There are always challenges in every country and in every project with respect to managing the local environment, logistics and operations and that’s not unique to us. It’s the same in every business. So there’s no particular unique challenges in our portfolio and target metals.

YC: You also invest in US Vanadium Holdings, which recently acquired a new vanadium facility in Arkansas, could you tell me a bit more about this project?

BM: The plant was built many years ago by Dow Chemicals to take vanadium concentrates from mines. It was then bought by Everest, the Russian steel company, from which we bought the plant.

The plant is presently a smelter for slag from steel mills, fly ash from power stations and catalytic residue from our refineries. It produces a full range of high purity vanadium oxide products which go into a wide range of technologies, but most notably vanadium redox flow batteries that we believe will be one of the winners which could scale battery storage.

They can potentially be an even bigger demand driver for some of the specialty metals, especially as it is central to facilitate the next phase of renewable energy in on grid and off grid battery storage. So that’s why vanadium is a focus for us, it’s a very productive cash generative asset. We are part of a strong consortium of vanadium industry players and experts with whom we are investing in the ownership of the plant and we intend to continue to grow the plant as a very significant participant in the vanadium oxide product market.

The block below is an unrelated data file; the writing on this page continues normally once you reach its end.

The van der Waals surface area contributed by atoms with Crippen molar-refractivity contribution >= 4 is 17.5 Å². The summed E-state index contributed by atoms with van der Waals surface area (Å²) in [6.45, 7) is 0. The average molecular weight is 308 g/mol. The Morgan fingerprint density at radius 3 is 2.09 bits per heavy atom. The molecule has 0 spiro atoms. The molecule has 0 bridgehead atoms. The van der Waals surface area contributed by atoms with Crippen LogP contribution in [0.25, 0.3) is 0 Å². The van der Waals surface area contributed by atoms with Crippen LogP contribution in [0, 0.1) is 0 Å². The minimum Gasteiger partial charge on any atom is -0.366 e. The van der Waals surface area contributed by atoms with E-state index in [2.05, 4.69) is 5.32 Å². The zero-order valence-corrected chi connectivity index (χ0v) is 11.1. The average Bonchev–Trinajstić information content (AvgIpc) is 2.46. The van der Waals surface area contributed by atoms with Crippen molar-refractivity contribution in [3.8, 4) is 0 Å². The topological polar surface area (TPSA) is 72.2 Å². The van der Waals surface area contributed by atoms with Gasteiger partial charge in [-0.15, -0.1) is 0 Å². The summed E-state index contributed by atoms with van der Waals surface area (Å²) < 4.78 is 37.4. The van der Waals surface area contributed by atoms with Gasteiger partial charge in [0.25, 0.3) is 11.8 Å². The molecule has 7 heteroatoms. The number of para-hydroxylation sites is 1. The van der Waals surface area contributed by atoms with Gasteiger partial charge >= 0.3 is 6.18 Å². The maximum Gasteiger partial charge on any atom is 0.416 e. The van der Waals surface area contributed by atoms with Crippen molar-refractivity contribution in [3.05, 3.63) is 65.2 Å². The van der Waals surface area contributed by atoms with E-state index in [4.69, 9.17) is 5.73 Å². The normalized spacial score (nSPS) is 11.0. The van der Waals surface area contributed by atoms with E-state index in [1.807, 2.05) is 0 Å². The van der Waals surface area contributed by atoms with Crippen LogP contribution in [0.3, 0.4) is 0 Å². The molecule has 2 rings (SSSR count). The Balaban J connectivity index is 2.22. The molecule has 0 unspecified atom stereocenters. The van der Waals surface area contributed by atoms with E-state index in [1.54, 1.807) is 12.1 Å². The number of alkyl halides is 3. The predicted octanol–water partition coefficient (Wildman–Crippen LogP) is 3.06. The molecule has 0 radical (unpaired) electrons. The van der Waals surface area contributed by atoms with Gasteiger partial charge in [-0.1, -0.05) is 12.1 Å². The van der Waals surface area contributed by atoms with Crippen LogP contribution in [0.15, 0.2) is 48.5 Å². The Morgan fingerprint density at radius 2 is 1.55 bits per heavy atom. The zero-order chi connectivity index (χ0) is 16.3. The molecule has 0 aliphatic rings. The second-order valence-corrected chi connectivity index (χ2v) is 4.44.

YC: How does the work with South American and African mining companies compare to working with North American ones?

BM: We have the vanadium plant and we are building a battery recycling capacity in Canada and in the US, that’s all processing and recycling. So it’s somewhat different to the political and social operational dynamics elsewhere. The primary production we have includes the nickel cobalt project in Brazil, tungsten mines in Rwanda and rare earth production in Burundi. It’s really difficult to compare, because it’s a different level of value pipeline, and hence somewhat different types of projects. But again, every country is unique. It’s hard to say Africa compared to South America, because Burundi is different to Rwanda, which is different to Congo and different to Zimbabwe.

Ultimately, we are focused primarily on what we believe are low-risk blue chip company projects in low-risk jurisdictions, so we’re not doing high-risk countries, and we’re very comfortable with the political regulatory environments in which we’re investing.

YC: China dominates the supply of rare earth minerals and is threatening to restrict their export, what does that mean for the global metal market?

BM: They are completely dominated by China, they are a dominant player across all metals, but more so in rare earth metals than any others.

That’s a very significant factor from a geopolitical point of view and from a national security point of view, particularly in the US and in Japan. Therefore, it’s an important area to develop capacity outside of Chinese control in order to balance that dominant global position. We have an initiative to develop capacity in the US, securing and developing projects. And that’s all work in progress, but it’s very important and strategic range of metals within our overall portfolio.